People of Tanzania(Origin)

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  • Tanzania on the east coast of Africa is known for its tropical beaches,spectacular wildlife sanctuary, great lakes and the majestic Kilimanjaro. Tanzanian people are friendly and hospitable.

    Almost each of the tribe have their own cuisine and drink types.Thousands of years of migrations,wanderings and intermingling of peoples across the continent of Africa have left Tanzania a country of extreme ethnic diversity,from the northern plains of nomadic cattle tribes to the southern highlands of settled agrarian communities, and from the ares of matrilineal societies in the east to the communal hunter-gatherers in the interior- a mosaic of different peoples and cultures.

    In fact, Tanzania has more than 120 tribes, each with its own language and mode of life.It is possibly the only country on the continent containing members from all African ethnic groups.

    The earliest people to live on the continent were the ancestors of the present-day Khoisan people, sometimes also called the Bushmen,after their way of life.

    They are an ethnic group who live by hunting, gathering and fishing.They speak archaic languages characterised by click sounds.Though they are the earliest people to live in eastern and southern Africa, it is not known where they came from, but it is assumed that they evolved from Neolithic people. During the immigration and expansion of more advanced ethnic groups in the last 3000 years, the Khoisan stock was pushed further and further south, with the result that today the bulk of them are in south-western Africa.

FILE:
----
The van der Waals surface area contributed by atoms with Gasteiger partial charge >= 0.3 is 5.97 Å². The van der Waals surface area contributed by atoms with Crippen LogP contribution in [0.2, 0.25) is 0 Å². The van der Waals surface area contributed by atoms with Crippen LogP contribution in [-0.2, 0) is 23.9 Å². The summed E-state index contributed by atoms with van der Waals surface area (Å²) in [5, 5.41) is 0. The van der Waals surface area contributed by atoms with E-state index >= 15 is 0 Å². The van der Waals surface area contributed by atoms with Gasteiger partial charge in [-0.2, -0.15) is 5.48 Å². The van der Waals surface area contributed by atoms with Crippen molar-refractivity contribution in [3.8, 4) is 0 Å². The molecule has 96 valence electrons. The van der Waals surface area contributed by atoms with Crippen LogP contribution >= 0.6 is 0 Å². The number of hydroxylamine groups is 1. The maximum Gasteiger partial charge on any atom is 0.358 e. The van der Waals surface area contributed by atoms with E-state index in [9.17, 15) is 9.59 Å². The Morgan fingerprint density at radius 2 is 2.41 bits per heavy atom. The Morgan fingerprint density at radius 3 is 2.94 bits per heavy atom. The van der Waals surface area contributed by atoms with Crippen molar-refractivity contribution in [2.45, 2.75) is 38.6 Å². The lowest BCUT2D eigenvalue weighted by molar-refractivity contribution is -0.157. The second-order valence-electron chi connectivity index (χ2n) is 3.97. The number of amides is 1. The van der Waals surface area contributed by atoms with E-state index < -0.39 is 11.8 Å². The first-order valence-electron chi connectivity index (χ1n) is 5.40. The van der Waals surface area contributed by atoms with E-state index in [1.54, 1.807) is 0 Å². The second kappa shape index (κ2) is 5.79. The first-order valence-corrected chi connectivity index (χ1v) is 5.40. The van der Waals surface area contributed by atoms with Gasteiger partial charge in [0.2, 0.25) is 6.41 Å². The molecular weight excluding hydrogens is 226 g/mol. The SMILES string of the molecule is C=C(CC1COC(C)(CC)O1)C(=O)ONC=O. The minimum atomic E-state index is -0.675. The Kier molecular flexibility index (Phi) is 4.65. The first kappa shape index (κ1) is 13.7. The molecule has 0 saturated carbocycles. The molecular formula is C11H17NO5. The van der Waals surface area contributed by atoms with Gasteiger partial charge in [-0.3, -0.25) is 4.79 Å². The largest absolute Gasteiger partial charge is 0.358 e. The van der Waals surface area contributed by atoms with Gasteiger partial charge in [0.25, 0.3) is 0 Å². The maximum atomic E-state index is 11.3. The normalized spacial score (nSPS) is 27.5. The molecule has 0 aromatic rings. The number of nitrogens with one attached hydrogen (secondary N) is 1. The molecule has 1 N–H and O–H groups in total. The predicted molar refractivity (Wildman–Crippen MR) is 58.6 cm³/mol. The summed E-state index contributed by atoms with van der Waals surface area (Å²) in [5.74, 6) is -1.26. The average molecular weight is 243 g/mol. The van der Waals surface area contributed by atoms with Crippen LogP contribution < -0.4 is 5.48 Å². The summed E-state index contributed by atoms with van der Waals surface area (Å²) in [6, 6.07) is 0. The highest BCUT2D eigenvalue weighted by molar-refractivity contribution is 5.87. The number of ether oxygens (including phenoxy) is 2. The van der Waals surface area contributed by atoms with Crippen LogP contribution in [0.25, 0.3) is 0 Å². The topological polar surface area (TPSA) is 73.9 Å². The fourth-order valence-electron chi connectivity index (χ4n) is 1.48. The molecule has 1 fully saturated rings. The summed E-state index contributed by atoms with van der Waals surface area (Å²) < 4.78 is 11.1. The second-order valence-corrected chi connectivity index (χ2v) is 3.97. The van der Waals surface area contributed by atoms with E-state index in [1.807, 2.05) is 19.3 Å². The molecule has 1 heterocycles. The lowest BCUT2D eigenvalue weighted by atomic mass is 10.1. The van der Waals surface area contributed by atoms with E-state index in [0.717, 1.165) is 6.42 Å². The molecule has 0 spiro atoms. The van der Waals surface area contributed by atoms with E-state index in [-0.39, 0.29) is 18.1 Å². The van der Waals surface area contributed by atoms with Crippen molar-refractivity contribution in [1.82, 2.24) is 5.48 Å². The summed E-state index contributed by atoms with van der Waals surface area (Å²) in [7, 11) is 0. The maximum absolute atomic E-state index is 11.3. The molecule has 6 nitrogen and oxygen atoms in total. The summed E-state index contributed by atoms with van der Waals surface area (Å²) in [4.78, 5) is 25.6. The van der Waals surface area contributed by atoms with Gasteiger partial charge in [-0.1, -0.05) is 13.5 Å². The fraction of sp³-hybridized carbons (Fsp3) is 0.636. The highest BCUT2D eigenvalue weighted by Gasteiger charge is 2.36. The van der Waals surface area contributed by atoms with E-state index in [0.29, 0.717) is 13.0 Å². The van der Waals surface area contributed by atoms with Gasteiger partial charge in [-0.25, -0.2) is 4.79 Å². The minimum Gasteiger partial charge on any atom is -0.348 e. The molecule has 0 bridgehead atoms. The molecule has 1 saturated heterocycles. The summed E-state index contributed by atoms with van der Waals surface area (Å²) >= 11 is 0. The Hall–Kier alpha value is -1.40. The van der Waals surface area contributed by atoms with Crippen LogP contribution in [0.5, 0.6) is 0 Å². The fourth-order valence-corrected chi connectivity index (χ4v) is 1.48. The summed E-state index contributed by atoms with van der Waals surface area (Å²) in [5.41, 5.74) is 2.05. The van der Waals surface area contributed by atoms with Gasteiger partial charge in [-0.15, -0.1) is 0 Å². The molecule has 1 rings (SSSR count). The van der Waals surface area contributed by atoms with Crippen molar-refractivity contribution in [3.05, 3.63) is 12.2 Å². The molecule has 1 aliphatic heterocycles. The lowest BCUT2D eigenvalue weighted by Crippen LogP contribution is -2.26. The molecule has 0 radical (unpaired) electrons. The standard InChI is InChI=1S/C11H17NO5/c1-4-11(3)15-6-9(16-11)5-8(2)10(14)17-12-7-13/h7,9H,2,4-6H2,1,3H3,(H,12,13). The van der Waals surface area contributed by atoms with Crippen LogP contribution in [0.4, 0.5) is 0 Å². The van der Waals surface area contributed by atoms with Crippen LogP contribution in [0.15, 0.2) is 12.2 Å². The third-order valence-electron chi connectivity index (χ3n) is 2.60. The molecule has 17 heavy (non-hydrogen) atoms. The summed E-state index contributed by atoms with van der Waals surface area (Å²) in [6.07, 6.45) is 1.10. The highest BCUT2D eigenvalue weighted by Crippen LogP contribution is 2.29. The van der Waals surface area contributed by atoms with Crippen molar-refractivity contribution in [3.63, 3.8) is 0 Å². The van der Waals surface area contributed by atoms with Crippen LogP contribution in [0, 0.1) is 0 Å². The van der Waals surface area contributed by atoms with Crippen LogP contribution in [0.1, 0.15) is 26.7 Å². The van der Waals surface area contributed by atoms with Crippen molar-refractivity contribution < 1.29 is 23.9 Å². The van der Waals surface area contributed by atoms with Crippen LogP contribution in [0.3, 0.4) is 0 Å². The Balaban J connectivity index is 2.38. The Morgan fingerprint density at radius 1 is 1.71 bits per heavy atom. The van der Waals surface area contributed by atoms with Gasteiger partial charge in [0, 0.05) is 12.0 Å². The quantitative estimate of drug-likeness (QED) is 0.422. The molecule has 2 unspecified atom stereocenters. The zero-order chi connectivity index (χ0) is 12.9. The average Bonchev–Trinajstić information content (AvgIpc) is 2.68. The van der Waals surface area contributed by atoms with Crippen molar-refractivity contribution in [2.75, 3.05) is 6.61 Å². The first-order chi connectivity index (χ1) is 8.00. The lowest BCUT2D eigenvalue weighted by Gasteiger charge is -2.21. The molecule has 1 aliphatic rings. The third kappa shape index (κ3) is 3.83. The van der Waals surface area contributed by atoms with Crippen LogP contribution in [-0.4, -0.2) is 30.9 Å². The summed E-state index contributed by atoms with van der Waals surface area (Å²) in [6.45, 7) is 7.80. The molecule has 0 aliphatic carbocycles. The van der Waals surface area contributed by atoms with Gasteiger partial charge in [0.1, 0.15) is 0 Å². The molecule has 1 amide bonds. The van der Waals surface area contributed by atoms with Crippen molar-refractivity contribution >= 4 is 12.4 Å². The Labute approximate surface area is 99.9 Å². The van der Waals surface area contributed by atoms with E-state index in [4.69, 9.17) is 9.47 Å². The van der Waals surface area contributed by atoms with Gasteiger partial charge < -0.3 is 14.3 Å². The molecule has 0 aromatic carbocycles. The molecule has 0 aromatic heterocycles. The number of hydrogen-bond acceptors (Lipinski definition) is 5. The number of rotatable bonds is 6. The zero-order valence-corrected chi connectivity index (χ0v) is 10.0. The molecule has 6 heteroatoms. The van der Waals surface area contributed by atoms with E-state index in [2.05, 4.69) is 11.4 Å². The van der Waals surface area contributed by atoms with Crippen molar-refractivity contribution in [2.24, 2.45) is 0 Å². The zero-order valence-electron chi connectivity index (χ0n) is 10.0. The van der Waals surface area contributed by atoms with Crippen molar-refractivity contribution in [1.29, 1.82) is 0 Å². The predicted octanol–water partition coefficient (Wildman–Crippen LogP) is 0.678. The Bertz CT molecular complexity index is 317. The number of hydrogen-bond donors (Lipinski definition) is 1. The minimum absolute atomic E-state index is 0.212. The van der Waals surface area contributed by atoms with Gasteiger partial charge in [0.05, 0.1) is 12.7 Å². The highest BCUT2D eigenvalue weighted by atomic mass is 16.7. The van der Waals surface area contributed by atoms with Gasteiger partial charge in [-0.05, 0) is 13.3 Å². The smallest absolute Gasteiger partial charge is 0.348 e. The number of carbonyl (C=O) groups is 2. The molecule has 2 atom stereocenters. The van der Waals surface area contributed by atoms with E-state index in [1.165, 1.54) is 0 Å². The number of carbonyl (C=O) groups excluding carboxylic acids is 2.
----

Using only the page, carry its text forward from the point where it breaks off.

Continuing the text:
Some were absorbed by the more powerful groups, and today they are remembered in the traditions of the Bantu tribes as diminutive hunters. They also left behind the rock paintings of wild animals across central Tanzania. Today, the Hadzabe(Tindiga) and the Sandawe are the only Khoisans of Tanzania.

    The first immigrants into East Africa were the negroid-caucasoid type of people, today popularly referred to as Cushites. They are said to resemble the Ethiopians or early Egyptians, and the early historians termed them Hamites.

    Some books today describe them as people of Afro-Asiatic origin. The Cushites began expanding into East Africa from the Ethiopian Highlands some hundreds of years before the first millennium in a quest for new fields for crops and livestock.Thus they are noted to have introduced animal husbandry and crop cultivation to East Africa.

    By AD1000 the Cushites had developed a complex civilization in East Africa that included irrigation farming. Nevertheless, later immigrants of negroid stock, the Bantu and Nilotes, reduced the Cushites to only a few pockets. In Tanzania, the largest Cushitic group is the Iraqw. Others are the Burungi, Gorowa and Mbugu.

    The Bantu are negroid people who speak languages traced back to the same parental stock. Their dispersal probably began in an area between the Niger and Congo rivers about 2000 years ago and they came to Tanzania from all directions. As cultivators, the first arrivals opened up farms in land that had been barely used by the early hunter-gatherers, and they tended to stay in small, organized chieftainships.

    The development of smelting iron ore and iron working enabled them to make implements and to improve their farming methods, and thus speeded up their population growth. The arrival of the Ngoni from the south in the nineteenth century marks the last of Bantu migrations into Tanzania Most Tanzanians today belong to this Bantu stock.